Thank YOU South Texas… A Few Days Down by the Border!

img_6284_2It’s quite true what they say “everything’s bigger in Texas”! This is especially true for the southern hospitality I experienced over the last few days in the Rio Grande Valley!

I was very honored to be invited to attend a series of events last weekend in Brownsville, Texas by NDSS DS-AMBASSADOR™ Sergio Zarate, one of our original ambassadors, and his family – a weekend that I’ve had saved on my calendar for over a year, since Sergio invited NDSS to participate.

img_3769We kicked off Friday with an inspiring event hosted by Driscoll Heath Plan led, by Lizbeth Shanholtzer, where I talked about NDSS and our advocacy and programming efforts for individuals with Down syndrome. I was so humbled that so many advocates and affiliate leaders from around the state of Texas attended, including: Down by the Border, Rio Grande Valley Down Syndrome Association and Down Syndrome Association of Laredo (who drove over three hours!)

img_6329That afternoon, Sergio and Dolores Zarate, Dr. Manuel and Olga Mendoza and the families of Down by the Border and leaders of the Order of Alhambra, Brownsville rolled out the red, I mean, “yellow”, carpet for me!
State Senator Eddie Lucio and Representative Eddie Lucio III, two dedicated champions for people with disabilities in the state of Texas, honored me with the Texas Yellow Rose and a flag flown from the Texas State Capital in my honor. Wow, this was some incredible southern hospitality! It was such a treat to meet Dr. Esperanza Zendejas, the Superintendent of Brownsville Independent School District, who serves over 500 students with disabilities across the Rio Grande Valley.

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On Saturday morning, it was an honor to attend and speak at the 4th Annual Rio Grande Valley Down Syndrome Association Step Up for Down Syndrome Walk – a special thank you to Deborah Tomai for her leadership in the Rio Grande Valley!

I ended the day by having a “BALL” at the 2016 Children’s Festival in Brownsville – an inclusive festival for all individuals with disabilities and their peers! It was a phenomenal celebration and way to celebrate all abilities!IMG_3891.JPG

I can’t wait to return to the Rio Grande Valley! A very special thank you to the Zarate and Mendoza families for being such wonderful hosts! Thank you for showing Rio Grande Valley that #advocacymatters!

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We’re Partnering With The Mighty!

 

We’re thrilled to announce a new partnership that will bring our National Down Syndrome Society’s (NDSS) resources in front of The Mighty‘s wide-reaching readership. We will now have a growing home page on The Mighty and appear on many stories on the site, allowing us to get many more people involved with our organization.

The Mighty is a story-based health community focused on improving the lives of people with disabilities and other conditions. Over 54 million people with the United States have a disability, and there’s always a need for more than information. People want to be inspired and know how they can make a difference. The Mighty publishes real stories about real people, including people with Down syndrome.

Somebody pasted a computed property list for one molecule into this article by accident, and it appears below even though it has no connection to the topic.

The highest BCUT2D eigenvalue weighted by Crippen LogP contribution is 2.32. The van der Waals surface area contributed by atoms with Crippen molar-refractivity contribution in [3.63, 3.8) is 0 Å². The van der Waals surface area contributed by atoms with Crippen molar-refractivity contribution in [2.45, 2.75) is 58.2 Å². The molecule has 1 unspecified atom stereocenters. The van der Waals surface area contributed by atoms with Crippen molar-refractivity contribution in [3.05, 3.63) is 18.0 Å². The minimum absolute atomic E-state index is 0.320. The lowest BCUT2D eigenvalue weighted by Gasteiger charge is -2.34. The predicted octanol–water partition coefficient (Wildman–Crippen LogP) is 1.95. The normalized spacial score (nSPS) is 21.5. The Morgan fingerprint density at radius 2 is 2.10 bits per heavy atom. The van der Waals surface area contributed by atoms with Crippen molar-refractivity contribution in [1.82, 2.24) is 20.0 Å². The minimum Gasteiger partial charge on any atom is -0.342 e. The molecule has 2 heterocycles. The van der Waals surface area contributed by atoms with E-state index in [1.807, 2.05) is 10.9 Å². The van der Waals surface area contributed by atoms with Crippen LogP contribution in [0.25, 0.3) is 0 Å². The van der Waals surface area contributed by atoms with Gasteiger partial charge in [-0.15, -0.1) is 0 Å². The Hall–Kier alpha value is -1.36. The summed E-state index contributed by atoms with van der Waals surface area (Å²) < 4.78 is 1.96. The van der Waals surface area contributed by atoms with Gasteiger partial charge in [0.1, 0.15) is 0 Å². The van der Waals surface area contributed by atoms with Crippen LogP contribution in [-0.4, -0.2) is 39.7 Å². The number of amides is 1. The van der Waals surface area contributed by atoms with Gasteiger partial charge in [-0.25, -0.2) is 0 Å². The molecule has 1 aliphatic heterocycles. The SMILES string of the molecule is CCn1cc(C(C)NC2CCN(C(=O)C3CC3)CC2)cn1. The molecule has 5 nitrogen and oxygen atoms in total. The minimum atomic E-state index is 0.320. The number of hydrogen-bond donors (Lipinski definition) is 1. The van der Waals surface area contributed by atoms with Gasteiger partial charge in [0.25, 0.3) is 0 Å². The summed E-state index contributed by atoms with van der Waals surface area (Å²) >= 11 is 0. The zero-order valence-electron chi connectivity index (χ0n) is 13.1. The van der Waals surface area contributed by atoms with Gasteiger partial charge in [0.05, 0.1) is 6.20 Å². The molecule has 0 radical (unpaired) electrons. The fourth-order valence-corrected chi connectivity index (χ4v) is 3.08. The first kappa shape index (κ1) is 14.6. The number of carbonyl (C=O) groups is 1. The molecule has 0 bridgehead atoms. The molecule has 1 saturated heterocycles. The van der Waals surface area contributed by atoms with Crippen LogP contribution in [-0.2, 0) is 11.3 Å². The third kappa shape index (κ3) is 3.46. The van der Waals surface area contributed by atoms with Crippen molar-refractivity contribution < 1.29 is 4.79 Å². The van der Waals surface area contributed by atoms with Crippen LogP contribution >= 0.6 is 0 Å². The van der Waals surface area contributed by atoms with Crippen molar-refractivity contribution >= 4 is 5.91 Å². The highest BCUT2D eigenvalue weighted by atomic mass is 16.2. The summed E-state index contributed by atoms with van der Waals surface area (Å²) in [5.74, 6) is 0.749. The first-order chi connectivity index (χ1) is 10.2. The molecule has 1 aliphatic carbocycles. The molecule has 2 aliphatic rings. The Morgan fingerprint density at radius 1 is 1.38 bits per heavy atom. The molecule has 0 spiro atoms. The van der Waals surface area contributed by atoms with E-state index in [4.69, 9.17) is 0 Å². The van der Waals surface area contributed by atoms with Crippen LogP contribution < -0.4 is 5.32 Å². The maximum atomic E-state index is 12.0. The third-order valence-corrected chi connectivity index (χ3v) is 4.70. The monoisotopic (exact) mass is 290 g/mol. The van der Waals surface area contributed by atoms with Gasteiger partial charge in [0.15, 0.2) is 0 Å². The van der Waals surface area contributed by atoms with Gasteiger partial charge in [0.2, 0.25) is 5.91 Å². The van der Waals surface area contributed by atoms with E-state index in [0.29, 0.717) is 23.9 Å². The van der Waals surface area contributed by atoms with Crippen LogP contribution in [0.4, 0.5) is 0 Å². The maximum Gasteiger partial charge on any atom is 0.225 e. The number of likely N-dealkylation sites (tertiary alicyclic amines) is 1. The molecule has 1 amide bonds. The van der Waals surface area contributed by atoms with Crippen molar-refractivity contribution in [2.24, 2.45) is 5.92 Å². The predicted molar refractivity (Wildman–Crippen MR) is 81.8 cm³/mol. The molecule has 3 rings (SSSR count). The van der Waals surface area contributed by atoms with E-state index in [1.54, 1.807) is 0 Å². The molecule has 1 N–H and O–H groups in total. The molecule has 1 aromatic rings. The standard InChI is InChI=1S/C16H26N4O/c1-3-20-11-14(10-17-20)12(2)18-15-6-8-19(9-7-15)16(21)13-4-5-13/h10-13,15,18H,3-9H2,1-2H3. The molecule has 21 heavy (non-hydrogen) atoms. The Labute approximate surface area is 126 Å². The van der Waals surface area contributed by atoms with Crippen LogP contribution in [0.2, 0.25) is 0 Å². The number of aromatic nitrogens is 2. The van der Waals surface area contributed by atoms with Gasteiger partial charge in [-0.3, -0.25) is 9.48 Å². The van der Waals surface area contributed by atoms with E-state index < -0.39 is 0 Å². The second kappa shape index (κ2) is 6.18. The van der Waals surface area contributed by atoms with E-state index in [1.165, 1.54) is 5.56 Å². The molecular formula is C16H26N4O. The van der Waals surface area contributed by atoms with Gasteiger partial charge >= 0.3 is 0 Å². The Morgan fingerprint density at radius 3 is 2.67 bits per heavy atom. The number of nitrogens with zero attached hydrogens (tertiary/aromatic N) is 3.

We’re dedicated to helping people with Down syndrome in their lives. With this partnership, we’ll be able to help reach more people!

We encourage you to submit a story to The Mighty and make your voice heard.


Thanks for CARING Congress!

Last night, NDSS held our 12th Annual CARING with Congress event on Capitol Hill – which over the last 12 years has raised over $1 million for Down syndrome research and directly supports our NDSS Research Innovation and Discovery Fund. Please check out our wonderful pictures from last evening here! As the leading nonprofit in the United States dedicated to advocating for all people with Down syndrome and their families, both at the federal and state levels of government, we are fortunate to have so many amazing Congressional Champions dedicated to advancing effective policies that make the lives of all individuals with Down syndrome better.

Last night, we honored several Member of Congress for their leadership and dedication to the Down syndrome community. These wonderful Champions included:

Rep. Dan Benishek

Sen. John Boozman

Rep. Mike Bost

Rep. Susan Brooks

Rep. Corrine Brown

Rep. Ken Buck

Sen. Richard Burr

Rep. Cheri Bustos

Sen. Bob Casey Jr.

Rep. Mike Coffman

Rep. Kevin Cramer

Rep. Ander Crenshaw

Rep. Debbie Dingell

Rep. Jamie Herrera-Beutler

Rep. Joe Kennedy

Rep. Kevin McCarthy

Rep. Patrick McHenry

Rep. Cathy McMorris Rodgers

Sen. Jerry Moran

Rep. Amata Radewagen

Rep. Keith Rothfus

Rep. Steve Scalise

Rep. Bobby Scott

Rep. Pete Sessions

Rep. Jason Smith

Rep. Paul Tonko

Rep. Chris Van Hollen

Rep. Mimi Walters

We also couldn’t accomplish our vital mission without the important and generous support of our CARING with Congress of the companies, organizations and individuals that have so generously sponsored this year’s event. We had 25 sponsors this year! A big thank you to the following organizations:

AdvaMED

AFSA

Altria

BIO

Coca Cola

CIAB

Disney

Federated Investments

Fluor

FSI

Google

Government Strategies Group, LLC

ICI

IIABA

K&L Gates

Koch Industries

Brinker International

MasterCard

National Association of Realtors

NAMIC

New York Life

PhRMA

Prudential

Rite-Aid

W Group – Darren Willcox

A special thank you to our CARING with Congress dedicated committee members – Host Vince Randazzo, Janet Slaughter Eissenstat, Chip Gerhardt and Charles Symington, along with our entire NDSS Board of Directors, NDSS Staff and all our volunteers – who make this event possible each year!


Congratulations Craig Blackburn & Heather Hancock!

NDSS DS-AMBASSADORS™ Craig and Heather Wed in St. Thomas